Meet Trump’s New Favorite COVID Doctor, A Homophobic Preacher Who Warns About Sex With Demons




Meet President Trump’s new favorite COVID-19 doctor, Dr. Stella Immanuel, a homophobic preacher who praises hydroxychloroquine as a coronavirus “cure” and who claims that face masks aren’t necessary to stop transmission of the novel coronavirus.

The Houston-area doctor shot to fame on the right-wing internet Monday when the president retweeted a video featuring her appearing in Washington, D.C. to lobby Congress. The video garnered tens of millions of views on Facebook on Monday alone.

In the video – which has since been removed by Facebook, YouTube and Twitter after it was published by the right-wing outlet Breitbart News – she promotes the discredited coronavirus remedy, hydroxychloroquine while attacking “fake doctors” who doubt the efficacy of the drug, adding “you don’t need a mask.”

The video shows people in white lab coats holding a press conference in front of the Supreme Court in Washington, D.C.

Immanuel said she has treated patients with hydroxychloroquine along with zinc and the antibiotic Zithromax.

Donald Trump Jr. also called on his followers to check out her speech, noting on Twitter that it was “a must-watch.”

Immanuel, who runs the Fire Power Ministries in a strip mall next door to her clinic in Houston, was born in Cameroon and did her medical training in Nigeria, The Daily Beast reported.

On her Facebook page, she describes herself as: “Physician, Author, Speaker, Entrepreneur, Deliverance Minister, God’s battle axe and weapon of war.”

According to the church’s “beliefs” section – which has now been taken down from the website – Fire Power Ministries says they are against “unmarried couples living together, homosexuality, bestiality, polygamy, etc.”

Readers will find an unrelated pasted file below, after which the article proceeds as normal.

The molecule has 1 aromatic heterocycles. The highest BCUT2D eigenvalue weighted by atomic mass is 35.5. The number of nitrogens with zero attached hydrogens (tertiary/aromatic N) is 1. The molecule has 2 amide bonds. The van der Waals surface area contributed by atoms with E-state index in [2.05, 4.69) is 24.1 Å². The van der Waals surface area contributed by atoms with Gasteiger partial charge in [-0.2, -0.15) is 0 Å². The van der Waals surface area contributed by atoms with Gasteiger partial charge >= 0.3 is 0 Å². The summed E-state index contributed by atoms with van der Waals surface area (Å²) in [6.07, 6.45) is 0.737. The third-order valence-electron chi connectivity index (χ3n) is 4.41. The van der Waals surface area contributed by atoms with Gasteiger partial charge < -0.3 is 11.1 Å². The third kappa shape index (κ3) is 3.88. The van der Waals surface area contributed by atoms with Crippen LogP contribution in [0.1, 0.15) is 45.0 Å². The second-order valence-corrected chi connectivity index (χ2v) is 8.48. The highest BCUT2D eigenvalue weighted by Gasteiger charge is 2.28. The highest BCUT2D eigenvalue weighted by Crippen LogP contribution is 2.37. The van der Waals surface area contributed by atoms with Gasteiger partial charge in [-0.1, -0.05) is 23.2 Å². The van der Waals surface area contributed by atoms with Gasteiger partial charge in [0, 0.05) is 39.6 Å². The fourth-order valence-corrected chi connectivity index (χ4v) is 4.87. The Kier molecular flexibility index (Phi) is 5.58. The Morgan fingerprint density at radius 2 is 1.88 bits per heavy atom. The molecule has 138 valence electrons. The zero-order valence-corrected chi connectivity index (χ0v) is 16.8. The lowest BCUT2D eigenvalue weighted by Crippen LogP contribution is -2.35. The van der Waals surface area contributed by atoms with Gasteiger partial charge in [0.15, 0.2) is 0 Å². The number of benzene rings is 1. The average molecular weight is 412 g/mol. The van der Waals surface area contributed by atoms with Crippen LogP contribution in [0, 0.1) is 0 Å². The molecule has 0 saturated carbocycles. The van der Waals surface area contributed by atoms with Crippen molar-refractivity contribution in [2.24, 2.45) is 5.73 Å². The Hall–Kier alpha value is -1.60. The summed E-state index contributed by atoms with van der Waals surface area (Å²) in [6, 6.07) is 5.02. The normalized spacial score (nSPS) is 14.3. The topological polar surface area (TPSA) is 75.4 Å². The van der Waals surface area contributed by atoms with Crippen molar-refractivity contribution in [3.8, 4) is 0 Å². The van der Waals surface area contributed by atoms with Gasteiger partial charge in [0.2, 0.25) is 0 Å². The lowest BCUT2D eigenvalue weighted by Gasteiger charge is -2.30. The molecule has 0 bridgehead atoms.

“Her attitude toward demonic forces has been described as cut-throat, a warrior to the core,” reads her online profile.

Immanuel is also a “wealth transfer coach” and believes “you can be saved, anointed, firebrand and wealthy too.”

Immanuel founded the church in 2002 and has given sermons attacking the LGBTQ community and promoting conspiracy theories including “the gay agenda, secular humanism, Illuminati and the demonic New World Order.”

She has claimed that gynecological problems like cysts and endometriosis are in fact caused by people having sex in their dreams with demons and witches.

She alleges alien DNA is currently used in medical treatments, saying: “They’re using all kinds of DNA, even alien DNA, to treat people.”

In a 2015 sermon, she declared that the Illuminati are promoting a plan hatched by “a witch” to destroy the world using abortion, gay marriage, and children’s toys.

Immanuel warned her followers that gay marriage meant that “very soon people are going to be seeking to marry children.”

She accused gay Americans of practicing “homosexual terrorism” and praised a father’s decision to not love his transgender son after a gender transition.

“You know the crazy part?” Immanuel said. “The little girl demands he must love her anyway. Really? You will not get it from me, I’d be like ‘Little girl, when you come back to be a little girl again, but you talk—for now, I’m gone.'”

In a news conference Tuesday, Trump addressed the video, saying: “I think they’re very respected doctors. There was a woman who was spectacular.” He did not specify which woman. He added of hydroxychloroquine, “I happen to think it works in the early stages.”

When asked directly about Immanuel and why he might trust someone who believes that alien DNA is used in modern medicine, Trump responded: “I thought she was very impressive, in the sense that, from where she came — I don’t know what country she comes from — but she said that she’s had tremendous success with hundreds of different patients. I thought her voice was an important voice, but I know nothing about her.”